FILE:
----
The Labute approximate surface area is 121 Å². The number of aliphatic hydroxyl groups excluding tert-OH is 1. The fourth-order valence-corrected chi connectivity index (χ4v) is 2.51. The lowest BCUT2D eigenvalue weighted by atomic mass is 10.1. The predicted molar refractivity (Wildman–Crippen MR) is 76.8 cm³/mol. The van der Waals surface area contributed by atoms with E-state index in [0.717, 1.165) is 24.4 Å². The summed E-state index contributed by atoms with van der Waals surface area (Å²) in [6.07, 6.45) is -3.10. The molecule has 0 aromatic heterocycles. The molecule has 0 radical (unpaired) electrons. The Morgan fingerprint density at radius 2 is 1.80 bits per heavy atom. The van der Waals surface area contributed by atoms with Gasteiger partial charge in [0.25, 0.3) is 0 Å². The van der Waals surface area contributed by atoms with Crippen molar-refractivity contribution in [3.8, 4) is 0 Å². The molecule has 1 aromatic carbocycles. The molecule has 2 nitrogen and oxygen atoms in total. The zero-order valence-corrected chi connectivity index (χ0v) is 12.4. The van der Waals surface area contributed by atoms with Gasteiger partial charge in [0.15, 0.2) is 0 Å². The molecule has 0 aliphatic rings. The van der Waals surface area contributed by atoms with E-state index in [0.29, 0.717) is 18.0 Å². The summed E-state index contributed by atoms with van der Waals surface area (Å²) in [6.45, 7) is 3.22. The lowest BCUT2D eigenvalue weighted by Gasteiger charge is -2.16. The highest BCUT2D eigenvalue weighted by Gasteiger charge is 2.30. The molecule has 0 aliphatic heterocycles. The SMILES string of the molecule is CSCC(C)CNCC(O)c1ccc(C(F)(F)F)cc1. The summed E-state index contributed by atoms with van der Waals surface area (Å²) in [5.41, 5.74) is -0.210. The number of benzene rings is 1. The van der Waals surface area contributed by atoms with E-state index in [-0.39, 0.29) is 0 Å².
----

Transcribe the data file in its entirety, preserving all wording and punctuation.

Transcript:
The Labute approximate surface area is 121 Å². The number of aliphatic hydroxyl groups excluding tert-OH is 1. The fourth-order valence-corrected chi connectivity index (χ4v) is 2.51. The lowest BCUT2D eigenvalue weighted by atomic mass is 10.1. The predicted molar refractivity (Wildman–Crippen MR) is 76.8 cm³/mol. The van der Waals surface area contributed by atoms with E-state index in [0.717, 1.165) is 24.4 Å². The summed E-state index contributed by atoms with van der Waals surface area (Å²) in [6.07, 6.45) is -3.10. The molecule has 0 aromatic heterocycles. The molecule has 0 radical (unpaired) electrons. The Morgan fingerprint density at radius 2 is 1.80 bits per heavy atom. The van der Waals surface area contributed by atoms with Gasteiger partial charge in [0.25, 0.3) is 0 Å². The van der Waals surface area contributed by atoms with Crippen molar-refractivity contribution in [3.8, 4) is 0 Å². The molecule has 1 aromatic carbocycles. The molecule has 2 nitrogen and oxygen atoms in total. The zero-order valence-corrected chi connectivity index (χ0v) is 12.4. The van der Waals surface area contributed by atoms with Gasteiger partial charge in [0.15, 0.2) is 0 Å². The molecule has 0 aliphatic rings. The van der Waals surface area contributed by atoms with E-state index in [0.29, 0.717) is 18.0 Å². The summed E-state index contributed by atoms with van der Waals surface area (Å²) in [6.45, 7) is 3.22. The lowest BCUT2D eigenvalue weighted by Gasteiger charge is -2.16. The highest BCUT2D eigenvalue weighted by Gasteiger charge is 2.30. The molecule has 0 aliphatic heterocycles. The SMILES string of the molecule is CSCC(C)CNCC(O)c1ccc(C(F)(F)F)cc1. The summed E-state index contributed by atoms with van der Waals surface area (Å²) in [5.41, 5.74) is -0.210. The number of benzene rings is 1. The van der Waals surface area contributed by atoms with E-state index in [-0.39, 0.29) is 0 Å².